Rule 32 : (1) No irregularity in or omission to follow, the procedure laid down in this chapter, shall affect the validity of any order passed or anything done under these Rules.

(2) For the removal of doubt, it is hereby mentioned that all administrative work disposed of by the Chief Justice, the Administrative Judge or any other Judge or Judges to whom the work has been assigned by the Chief Justice for disposal shall be deemed to be disposed of by the Court.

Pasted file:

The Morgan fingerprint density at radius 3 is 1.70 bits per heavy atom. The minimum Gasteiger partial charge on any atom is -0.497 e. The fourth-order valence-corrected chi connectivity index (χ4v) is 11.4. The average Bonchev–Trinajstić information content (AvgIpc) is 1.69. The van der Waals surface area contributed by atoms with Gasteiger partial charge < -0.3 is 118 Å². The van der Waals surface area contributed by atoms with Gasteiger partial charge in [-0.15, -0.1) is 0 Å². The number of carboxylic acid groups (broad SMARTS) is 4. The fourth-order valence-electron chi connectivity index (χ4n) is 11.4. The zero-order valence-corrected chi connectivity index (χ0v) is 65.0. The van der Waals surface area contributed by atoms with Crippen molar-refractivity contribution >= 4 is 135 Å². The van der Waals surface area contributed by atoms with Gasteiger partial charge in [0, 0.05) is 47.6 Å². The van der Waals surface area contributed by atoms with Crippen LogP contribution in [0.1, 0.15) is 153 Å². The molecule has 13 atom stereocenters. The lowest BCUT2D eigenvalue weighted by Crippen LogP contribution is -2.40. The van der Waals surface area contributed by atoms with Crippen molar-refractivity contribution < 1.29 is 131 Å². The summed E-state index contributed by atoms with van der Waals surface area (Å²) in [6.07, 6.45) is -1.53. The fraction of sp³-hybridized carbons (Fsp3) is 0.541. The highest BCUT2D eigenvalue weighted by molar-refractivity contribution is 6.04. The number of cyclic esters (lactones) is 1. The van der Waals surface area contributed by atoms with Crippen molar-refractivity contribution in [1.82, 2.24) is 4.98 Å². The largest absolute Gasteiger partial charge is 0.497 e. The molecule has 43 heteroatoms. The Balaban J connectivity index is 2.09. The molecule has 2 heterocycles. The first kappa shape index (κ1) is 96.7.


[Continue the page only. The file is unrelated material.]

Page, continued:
31. In our opinion, Rule 32 cannot have any application to the present case. As laid down by the Privy Council in N.A. Subrahmaniam Iyer v. Emperor 28 A.I. 257, a distinction has to be drawn between a mere irregularity and an illegality Similarly in tie contest of Article 212(1) of the Constitution which lays down that the validity of any proceedings in the legislature of a State shall not be called in question on the ground of any alleged irregularity of procedure, the Supreme Court in Special Reference No. 1 of : AIR1965SC745 has observed that if the impugned procedure is illegal and unconstitutional, it would be open to be scrutinstd in a court of law though such scrutiny is prohibited if the complaint against the procedure is no more than this that the procedure was irregular. The same test will have to be applied for purpose of determining whether Rule 32 affords protection to the impugned orders in the present case. Since we are of the view that in cases where the Administrative Judge is in seisin of a disciplinary inquiry against a judicial officer, the Chief Justice is not competent to withdraw the disciplinary proceedings from the Administrative Judge and assign it to a Judge nominated by him the order dated 10th January, 1970, passed by the Chief Justice nominating Shri Justice P.N. Shinghal as the Disciplinary Authcrity to proceed further with the disciplinary inquiry pending the appellant was 'not a case of irregularity but want of competency. Provisions of Rule 32 of High Court Rules which are Applicable to case of irregularity only cannot, therefore, have any application to the present case.